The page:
If you are contemplating filing for divorce, it's likely your head is swimming with the decisions you will need to make. While no two divorces are alike, there are definite common threads to all of them, such as the following:
-- Deciding which parent will be the primary caretaker for the children.
-- What will become of the family home? Will one spouse remain living there, or will it be sold and any equity split between the spouses?
-- The amount of spousal support to be paid to one spouse by the other (if any), and how long such payments will continue.
-- The amount of child support for any minor children.
-- The division of property and marital assets.
The best case scenario is for the divorcing spouses to decide between themselves the terms of their divorce. But often, reaching accord is impossible. In those circumstances, wives and husbands will probably need to retain their own lawyers to handle the divorce.
Even if some matters remain a sticking point, the more you can amicably resolve together, the less you will need to pay your lawyer to litigate. Resolved issues can be addressed in a separation agreement signed by both parties.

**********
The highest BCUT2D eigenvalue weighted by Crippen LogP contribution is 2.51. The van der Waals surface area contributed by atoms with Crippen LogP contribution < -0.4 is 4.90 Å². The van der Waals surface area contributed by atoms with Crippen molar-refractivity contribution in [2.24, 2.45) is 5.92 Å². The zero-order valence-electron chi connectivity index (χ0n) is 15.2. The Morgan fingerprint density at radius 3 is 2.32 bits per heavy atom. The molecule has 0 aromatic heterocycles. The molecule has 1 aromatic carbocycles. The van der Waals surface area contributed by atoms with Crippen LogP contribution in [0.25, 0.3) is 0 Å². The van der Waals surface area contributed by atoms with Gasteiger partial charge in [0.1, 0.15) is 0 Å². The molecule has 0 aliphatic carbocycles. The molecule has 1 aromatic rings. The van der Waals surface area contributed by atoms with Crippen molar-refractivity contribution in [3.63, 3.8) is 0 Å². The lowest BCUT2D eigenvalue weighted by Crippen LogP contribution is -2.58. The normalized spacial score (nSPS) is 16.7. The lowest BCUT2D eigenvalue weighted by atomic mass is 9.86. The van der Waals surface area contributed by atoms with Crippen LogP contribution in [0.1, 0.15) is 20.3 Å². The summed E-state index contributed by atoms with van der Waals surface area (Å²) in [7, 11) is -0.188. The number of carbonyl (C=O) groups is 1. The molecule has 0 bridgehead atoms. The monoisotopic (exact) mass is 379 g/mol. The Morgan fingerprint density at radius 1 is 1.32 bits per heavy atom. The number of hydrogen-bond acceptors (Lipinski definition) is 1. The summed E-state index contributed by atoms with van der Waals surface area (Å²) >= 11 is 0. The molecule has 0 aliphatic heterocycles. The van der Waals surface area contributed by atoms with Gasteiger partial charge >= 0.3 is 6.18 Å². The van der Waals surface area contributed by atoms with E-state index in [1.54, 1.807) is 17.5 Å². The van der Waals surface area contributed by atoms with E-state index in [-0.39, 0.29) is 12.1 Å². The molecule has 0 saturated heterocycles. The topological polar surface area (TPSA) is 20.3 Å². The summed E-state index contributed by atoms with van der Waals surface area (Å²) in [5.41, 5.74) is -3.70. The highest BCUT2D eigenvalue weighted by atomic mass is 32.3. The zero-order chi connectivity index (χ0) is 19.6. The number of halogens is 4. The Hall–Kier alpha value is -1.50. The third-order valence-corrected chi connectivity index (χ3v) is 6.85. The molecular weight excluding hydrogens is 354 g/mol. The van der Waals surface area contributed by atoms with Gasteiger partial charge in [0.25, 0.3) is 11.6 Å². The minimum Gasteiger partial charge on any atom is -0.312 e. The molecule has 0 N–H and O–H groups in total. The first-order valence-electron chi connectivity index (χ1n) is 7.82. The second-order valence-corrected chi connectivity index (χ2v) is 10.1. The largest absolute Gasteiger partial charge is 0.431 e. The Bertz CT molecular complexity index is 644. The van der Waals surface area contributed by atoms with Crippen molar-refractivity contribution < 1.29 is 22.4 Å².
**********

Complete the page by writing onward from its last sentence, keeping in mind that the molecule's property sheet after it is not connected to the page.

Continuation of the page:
Separation agreements should not be entered into unless both spouses know and understand their rights and to what they are agreeing. Additionally, they should cover all bases. Divorcing spouses should never sign any important documents without having them reviewed by a lawyer they retain themselves.
Separation agreements are legal documents by which both parties must abide. They can only be altered by the judge or if both parties agree to the proposed changes.
A divorce isn't granted overnight, and parties should be prepared to be patient. When cases drag along, in some urgent circumstances, judges will issue temporary orders. That's most likely to occur when:
-- One of the spouses needs immediate financial support from the other.
-- Parents can't agree as to where the child will live when the couple splits up.
-- There has been abuse, violence or threats.
-- Concerns exist that one parent might kidnap the child.
-- One parent is estranging the other from their children.
-- There's a high risk that one spouse might hide assets or give away valuable property.
Source: Community Legal Education Ontario, "What you need to do when separating or divorcing," accessed Jan. 15, 2016